April 21, 2020  |  

The Ptr1 locus of Solanum lycopersicoides confers resistance to race 1 strains of Pseudomonas syringae pv. tomato and to Ralstonia pseudosolanacearum by recognizing the type III effectors AvrRpt2/RipBN.

Race 1 strains of Pseudomonas syringae pv. tomato, which cause bacterial speck disease of tomato, are becoming increasingly common and no simply-inherited genetic resistance to such strains is known. We discovered that a locus in Solanum lycopersicoides, termed Pseudomonas tomato race 1 (Ptr1), confers resistance to race 1 Pst strains by detecting the activity of type III effector AvrRpt2. In Arabidopsis, AvrRpt2 degrades the RIN4 protein thereby activating RPS2-mediated immunity. Using site-directed mutagenesis of AvrRpt2 we found that, like RPS2, activation of Ptr1 requires AvrRpt2 proteolytic activity. Ptr1 also detected the activity of AvrRpt2 homologs from diverse bacteria including one in Ralstonia pseudosolanacearum. The genome sequence of S. lycopersicoides revealed no RPS2 homolog in the Ptr1 region. Ptr1 could play an important role in controlling bacterial speck disease and its future cloning may shed light on an example of convergent evolution for recognition of a widespread type III effector.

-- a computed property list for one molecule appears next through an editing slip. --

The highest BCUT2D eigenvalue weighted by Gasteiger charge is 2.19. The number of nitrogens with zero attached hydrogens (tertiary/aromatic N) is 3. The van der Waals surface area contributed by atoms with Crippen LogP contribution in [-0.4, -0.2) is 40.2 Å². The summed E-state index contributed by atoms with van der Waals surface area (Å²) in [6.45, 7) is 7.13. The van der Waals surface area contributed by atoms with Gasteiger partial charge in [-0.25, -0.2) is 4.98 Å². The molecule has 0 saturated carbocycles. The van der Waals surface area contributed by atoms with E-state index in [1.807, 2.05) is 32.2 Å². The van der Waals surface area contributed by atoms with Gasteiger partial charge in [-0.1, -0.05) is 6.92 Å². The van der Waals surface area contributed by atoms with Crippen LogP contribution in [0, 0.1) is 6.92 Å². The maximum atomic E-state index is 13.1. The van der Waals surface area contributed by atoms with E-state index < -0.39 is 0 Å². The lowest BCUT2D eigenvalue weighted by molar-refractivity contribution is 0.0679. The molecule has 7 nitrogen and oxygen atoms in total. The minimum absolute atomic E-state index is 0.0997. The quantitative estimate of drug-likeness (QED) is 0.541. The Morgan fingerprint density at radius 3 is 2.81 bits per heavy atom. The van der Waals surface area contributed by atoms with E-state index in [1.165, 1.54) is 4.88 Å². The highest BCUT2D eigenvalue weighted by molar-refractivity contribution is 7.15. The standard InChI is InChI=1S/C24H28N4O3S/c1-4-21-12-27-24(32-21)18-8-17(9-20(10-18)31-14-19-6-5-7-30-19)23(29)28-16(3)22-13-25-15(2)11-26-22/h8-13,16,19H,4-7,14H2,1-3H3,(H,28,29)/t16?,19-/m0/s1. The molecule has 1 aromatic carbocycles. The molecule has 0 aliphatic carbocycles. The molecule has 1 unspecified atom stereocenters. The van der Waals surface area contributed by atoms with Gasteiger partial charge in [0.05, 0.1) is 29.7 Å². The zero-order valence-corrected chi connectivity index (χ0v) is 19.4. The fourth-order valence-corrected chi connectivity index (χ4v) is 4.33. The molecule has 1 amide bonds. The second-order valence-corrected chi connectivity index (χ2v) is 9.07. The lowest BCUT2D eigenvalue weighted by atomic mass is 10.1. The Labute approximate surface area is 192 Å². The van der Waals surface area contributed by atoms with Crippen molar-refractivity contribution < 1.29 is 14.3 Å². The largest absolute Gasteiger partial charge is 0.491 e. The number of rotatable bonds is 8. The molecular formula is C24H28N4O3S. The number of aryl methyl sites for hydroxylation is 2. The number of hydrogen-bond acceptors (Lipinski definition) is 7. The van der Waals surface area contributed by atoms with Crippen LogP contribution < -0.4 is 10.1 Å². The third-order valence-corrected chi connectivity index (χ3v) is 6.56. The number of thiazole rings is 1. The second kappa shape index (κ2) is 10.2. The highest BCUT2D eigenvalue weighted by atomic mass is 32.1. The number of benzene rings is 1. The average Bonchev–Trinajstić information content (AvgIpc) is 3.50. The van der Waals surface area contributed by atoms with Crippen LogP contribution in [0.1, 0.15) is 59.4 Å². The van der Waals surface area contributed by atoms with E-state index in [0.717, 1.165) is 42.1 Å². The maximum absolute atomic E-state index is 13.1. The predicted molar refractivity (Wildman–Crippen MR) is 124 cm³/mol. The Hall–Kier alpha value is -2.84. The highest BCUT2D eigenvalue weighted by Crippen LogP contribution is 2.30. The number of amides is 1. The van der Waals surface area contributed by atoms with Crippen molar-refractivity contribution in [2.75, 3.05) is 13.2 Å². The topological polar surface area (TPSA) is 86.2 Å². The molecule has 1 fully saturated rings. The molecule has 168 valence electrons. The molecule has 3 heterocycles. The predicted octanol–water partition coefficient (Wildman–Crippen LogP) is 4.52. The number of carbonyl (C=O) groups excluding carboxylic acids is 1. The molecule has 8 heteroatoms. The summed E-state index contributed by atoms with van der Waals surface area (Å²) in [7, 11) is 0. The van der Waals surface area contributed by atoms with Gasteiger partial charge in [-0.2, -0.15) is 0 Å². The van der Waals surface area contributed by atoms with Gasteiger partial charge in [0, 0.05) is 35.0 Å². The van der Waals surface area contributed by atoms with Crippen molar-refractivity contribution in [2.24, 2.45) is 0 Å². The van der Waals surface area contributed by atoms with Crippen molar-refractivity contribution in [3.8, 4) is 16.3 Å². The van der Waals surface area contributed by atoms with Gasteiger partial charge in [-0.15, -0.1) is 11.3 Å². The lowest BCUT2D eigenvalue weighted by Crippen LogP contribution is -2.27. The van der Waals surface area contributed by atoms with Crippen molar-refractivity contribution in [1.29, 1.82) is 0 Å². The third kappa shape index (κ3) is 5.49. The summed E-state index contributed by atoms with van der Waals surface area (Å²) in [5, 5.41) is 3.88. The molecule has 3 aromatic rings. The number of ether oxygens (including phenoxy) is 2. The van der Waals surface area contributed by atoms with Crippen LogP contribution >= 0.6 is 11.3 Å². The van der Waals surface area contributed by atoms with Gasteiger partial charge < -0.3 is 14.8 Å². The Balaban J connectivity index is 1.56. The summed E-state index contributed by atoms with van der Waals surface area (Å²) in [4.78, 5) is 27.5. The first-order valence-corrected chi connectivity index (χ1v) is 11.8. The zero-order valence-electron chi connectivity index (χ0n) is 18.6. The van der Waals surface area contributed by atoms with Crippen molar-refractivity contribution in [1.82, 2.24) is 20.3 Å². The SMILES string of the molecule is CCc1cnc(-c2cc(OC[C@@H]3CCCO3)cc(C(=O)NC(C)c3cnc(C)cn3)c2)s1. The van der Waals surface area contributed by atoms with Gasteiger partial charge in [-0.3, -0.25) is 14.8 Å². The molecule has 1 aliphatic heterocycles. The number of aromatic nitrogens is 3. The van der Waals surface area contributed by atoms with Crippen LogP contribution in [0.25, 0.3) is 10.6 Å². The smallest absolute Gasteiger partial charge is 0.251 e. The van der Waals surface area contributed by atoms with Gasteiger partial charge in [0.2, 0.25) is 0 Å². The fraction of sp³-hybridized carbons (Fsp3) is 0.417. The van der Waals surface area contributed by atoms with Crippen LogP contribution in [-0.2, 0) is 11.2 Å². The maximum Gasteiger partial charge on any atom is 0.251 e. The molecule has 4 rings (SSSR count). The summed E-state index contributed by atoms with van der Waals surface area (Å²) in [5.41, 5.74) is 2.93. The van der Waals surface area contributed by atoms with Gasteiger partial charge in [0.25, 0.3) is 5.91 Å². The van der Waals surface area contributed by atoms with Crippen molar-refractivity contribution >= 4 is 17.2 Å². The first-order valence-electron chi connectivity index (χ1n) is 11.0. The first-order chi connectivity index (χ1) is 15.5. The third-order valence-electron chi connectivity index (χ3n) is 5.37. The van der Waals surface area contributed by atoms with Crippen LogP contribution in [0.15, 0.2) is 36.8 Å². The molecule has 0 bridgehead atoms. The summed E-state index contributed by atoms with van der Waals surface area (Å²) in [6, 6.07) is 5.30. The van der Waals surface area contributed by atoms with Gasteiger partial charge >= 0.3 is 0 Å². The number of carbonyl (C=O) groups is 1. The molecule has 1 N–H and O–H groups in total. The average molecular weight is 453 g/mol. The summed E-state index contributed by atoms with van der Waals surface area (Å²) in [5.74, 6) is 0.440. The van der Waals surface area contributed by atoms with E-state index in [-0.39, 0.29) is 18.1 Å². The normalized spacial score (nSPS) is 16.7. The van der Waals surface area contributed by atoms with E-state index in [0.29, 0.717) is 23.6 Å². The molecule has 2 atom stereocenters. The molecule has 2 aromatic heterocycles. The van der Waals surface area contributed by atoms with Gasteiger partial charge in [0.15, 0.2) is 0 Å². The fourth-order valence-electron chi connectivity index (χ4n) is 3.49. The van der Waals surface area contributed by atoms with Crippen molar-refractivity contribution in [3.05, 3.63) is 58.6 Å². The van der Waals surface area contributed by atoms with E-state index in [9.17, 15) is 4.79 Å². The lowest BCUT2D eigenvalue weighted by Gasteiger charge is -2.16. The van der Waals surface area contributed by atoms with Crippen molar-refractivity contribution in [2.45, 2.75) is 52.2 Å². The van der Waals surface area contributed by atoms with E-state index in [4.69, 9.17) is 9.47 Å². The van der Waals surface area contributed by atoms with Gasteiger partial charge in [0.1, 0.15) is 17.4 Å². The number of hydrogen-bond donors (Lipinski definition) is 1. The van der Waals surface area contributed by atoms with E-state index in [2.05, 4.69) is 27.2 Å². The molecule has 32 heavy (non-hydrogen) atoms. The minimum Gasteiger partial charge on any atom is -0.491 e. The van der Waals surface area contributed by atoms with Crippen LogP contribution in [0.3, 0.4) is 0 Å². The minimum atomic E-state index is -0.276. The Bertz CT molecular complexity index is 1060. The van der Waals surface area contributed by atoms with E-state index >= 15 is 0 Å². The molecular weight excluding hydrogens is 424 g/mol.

April 21, 2020  |  

Relative Performance of MinION (Oxford Nanopore Technologies) versus Sequel (Pacific Biosciences) Third-Generation Sequencing Instruments in Identification of Agricultural and Forest Fungal Pathogens.